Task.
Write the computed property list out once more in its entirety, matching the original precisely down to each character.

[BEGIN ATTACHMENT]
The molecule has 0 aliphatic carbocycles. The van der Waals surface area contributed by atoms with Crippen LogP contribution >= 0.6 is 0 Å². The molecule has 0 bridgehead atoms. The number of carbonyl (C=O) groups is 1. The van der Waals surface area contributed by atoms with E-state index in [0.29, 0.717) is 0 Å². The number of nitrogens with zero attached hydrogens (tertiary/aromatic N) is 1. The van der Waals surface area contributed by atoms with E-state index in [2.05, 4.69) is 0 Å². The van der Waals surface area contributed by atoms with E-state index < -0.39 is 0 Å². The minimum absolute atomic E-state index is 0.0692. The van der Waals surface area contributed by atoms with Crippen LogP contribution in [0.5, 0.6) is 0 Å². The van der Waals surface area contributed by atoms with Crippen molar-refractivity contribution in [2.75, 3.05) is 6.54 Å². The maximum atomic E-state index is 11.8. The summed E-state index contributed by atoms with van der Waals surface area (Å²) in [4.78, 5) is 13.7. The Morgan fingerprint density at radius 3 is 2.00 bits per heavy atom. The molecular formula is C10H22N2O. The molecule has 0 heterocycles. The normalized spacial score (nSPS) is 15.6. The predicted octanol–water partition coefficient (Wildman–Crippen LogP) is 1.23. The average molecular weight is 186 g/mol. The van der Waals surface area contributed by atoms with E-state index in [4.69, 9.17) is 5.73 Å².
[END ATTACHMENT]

The molecule has 0 aliphatic carbocycles. The van der Waals surface area contributed by atoms with Crippen LogP contribution >= 0.6 is 0 Å². The molecule has 0 bridgehead atoms. The number of carbonyl (C=O) groups is 1. The van der Waals surface area contributed by atoms with E-state index in [0.29, 0.717) is 0 Å². The number of nitrogens with zero attached hydrogens (tertiary/aromatic N) is 1. The van der Waals surface area contributed by atoms with E-state index in [2.05, 4.69) is 0 Å². The van der Waals surface area contributed by atoms with E-state index < -0.39 is 0 Å². The minimum absolute atomic E-state index is 0.0692. The van der Waals surface area contributed by atoms with Crippen LogP contribution in [0.5, 0.6) is 0 Å². The van der Waals surface area contributed by atoms with Crippen molar-refractivity contribution in [2.75, 3.05) is 6.54 Å². The maximum atomic E-state index is 11.8. The summed E-state index contributed by atoms with van der Waals surface area (Å²) in [4.78, 5) is 13.7. The Morgan fingerprint density at radius 3 is 2.00 bits per heavy atom. The molecular formula is C10H22N2O. The molecule has 0 heterocycles. The normalized spacial score (nSPS) is 15.6. The predicted octanol–water partition coefficient (Wildman–Crippen LogP) is 1.23. The average molecular weight is 186 g/mol. The van der Waals surface area contributed by atoms with E-state index in [4.69, 9.17) is 5.73 Å².